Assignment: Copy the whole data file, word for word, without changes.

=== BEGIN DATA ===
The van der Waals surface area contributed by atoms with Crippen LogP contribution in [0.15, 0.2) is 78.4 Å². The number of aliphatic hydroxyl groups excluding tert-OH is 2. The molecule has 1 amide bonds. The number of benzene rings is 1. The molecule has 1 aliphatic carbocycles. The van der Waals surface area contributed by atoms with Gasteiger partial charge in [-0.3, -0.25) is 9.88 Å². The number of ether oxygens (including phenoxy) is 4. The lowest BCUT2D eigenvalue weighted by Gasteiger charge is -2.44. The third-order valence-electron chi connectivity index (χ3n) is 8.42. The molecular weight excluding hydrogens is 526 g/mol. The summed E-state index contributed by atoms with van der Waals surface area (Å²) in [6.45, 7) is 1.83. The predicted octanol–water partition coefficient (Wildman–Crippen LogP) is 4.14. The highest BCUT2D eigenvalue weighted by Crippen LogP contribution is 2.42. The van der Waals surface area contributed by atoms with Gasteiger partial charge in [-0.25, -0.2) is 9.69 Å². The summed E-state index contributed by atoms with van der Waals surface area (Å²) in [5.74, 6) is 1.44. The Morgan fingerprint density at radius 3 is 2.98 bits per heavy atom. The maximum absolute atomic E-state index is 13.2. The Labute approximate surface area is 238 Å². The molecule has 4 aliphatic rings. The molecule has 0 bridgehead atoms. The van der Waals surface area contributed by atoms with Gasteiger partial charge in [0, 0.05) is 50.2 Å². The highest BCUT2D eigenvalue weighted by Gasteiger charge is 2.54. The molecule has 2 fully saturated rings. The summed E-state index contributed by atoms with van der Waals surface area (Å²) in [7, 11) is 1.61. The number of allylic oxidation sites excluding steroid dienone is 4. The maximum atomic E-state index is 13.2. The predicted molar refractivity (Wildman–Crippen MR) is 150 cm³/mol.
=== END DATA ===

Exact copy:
The van der Waals surface area contributed by atoms with Crippen LogP contribution in [0.15, 0.2) is 78.4 Å². The number of aliphatic hydroxyl groups excluding tert-OH is 2. The molecule has 1 amide bonds. The number of benzene rings is 1. The molecule has 1 aliphatic carbocycles. The van der Waals surface area contributed by atoms with Gasteiger partial charge in [-0.3, -0.25) is 9.88 Å². The number of ether oxygens (including phenoxy) is 4. The lowest BCUT2D eigenvalue weighted by Gasteiger charge is -2.44. The third-order valence-electron chi connectivity index (χ3n) is 8.42. The molecular weight excluding hydrogens is 526 g/mol. The summed E-state index contributed by atoms with van der Waals surface area (Å²) in [6.45, 7) is 1.83. The predicted octanol–water partition coefficient (Wildman–Crippen LogP) is 4.14. The highest BCUT2D eigenvalue weighted by Crippen LogP contribution is 2.42. The van der Waals surface area contributed by atoms with Gasteiger partial charge in [-0.25, -0.2) is 9.69 Å². The summed E-state index contributed by atoms with van der Waals surface area (Å²) in [5.74, 6) is 1.44. The Morgan fingerprint density at radius 3 is 2.98 bits per heavy atom. The maximum absolute atomic E-state index is 13.2. The Labute approximate surface area is 238 Å². The molecule has 4 aliphatic rings. The molecule has 0 bridgehead atoms. The van der Waals surface area contributed by atoms with Gasteiger partial charge in [0, 0.05) is 50.2 Å². The highest BCUT2D eigenvalue weighted by Gasteiger charge is 2.54. The molecule has 2 fully saturated rings. The summed E-state index contributed by atoms with van der Waals surface area (Å²) in [7, 11) is 1.61. The number of allylic oxidation sites excluding steroid dienone is 4. The maximum atomic E-state index is 13.2. The predicted molar refractivity (Wildman–Crippen MR) is 150 cm³/mol.